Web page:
Gestational hypertension was observed in 10.4% of the sample, occurring in 18.4% of obese pregnant women and 14.3% in those with excessive weight gain during pregnancy. Smaller prevalence was found in other studies conducted in the country.6-9 It is known that induced hypertension during pregnancy is the most common complication of pregnancy and one of the main causes of maternal and neonatal morbidity and mortality1 and seems to be associated with the nutritional status of pregnant women, especially with obesity and excessive weight gain,30 which was also observed in our study. Gestational hypertension is related to hemorrhage, fetal or perinatal death, prematurity, low birth weight, restriction of uterine growth, placental abruption, premature amniorrexis, among others.1 Its diagnosis and correct management is crucial in the prevention of complications and improvement of maternal and fetal prognosis.

Some limitations of the present research should be mentioned, such as the use of data from the pregnant woman's booklet for the evaluation of anthropometric measures and blood pressure, without guarantee of accuracy in the technique of measurement and of the materials used, as well as the absence of information, unreadable data, unfilled fields, among others. However, it is noteworthy that the punctual collection of data from records such as the pregnant woman's booklet and hospital records is a good source of information and is widely used in other studies that study this subject.9,10,12,21

In spite of the limitations, the results found are relevant to raise awareness of the clinical and epidemiological profile of high-risk pregnant women, mainly due to their direct impact on maternal, fetal and neonatal morbidity and mortality, and is still of great importance for the northern region of the country, due to the low production of studies in this area. Above all, we emphasize the importance of exploratory studies in this population.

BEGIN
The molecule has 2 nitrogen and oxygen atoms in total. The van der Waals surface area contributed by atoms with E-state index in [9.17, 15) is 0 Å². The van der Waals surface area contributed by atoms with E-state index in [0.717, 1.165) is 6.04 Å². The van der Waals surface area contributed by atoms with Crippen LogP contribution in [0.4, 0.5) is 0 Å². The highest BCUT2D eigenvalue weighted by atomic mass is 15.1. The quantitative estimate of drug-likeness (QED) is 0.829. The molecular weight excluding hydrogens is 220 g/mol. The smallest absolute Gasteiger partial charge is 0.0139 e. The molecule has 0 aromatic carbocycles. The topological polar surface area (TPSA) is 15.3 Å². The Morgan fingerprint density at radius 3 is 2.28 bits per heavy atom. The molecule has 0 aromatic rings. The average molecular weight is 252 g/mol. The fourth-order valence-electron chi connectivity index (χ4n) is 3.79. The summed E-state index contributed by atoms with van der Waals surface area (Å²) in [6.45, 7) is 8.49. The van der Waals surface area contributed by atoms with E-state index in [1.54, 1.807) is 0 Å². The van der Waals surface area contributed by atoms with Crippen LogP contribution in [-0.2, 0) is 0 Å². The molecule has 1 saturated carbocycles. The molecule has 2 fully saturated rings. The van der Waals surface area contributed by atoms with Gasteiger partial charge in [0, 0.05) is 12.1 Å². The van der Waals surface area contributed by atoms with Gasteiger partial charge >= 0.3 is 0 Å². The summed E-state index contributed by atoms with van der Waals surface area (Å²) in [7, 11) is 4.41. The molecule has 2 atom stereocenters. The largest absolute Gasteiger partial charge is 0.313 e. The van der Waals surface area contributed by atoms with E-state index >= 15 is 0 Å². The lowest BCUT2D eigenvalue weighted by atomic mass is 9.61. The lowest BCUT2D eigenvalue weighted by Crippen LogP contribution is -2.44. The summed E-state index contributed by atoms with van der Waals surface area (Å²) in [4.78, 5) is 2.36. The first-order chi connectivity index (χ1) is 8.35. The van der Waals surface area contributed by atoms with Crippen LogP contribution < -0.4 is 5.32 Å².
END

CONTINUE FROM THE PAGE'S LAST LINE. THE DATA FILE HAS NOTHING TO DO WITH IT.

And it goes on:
The results of this study showed a predominance of adult pregnant women, of brown color, who lived with companions, economically inactive and with satisfactory level of schooling. In addition, the high prevalence of gestational hypertension and maternal overweight is highlighted, reinforcing the importance of preventive measures through the identification of risk factors in this population, as well as early diagnosis and adequate clinical management, in order to minimize the damage to maternal and child health.

Finally, we consider quality prenatal care decisive in this population. The clinical-epidemiological evaluation of pregnant women enables the identification of risk factors related to high-risk pregnancies and enables appropriate targeting of pregnant women to the specialized care network, contributing to the prevention of maternal and fetal complications.

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Received: March 27, 2017; Accepted: July 17, 2018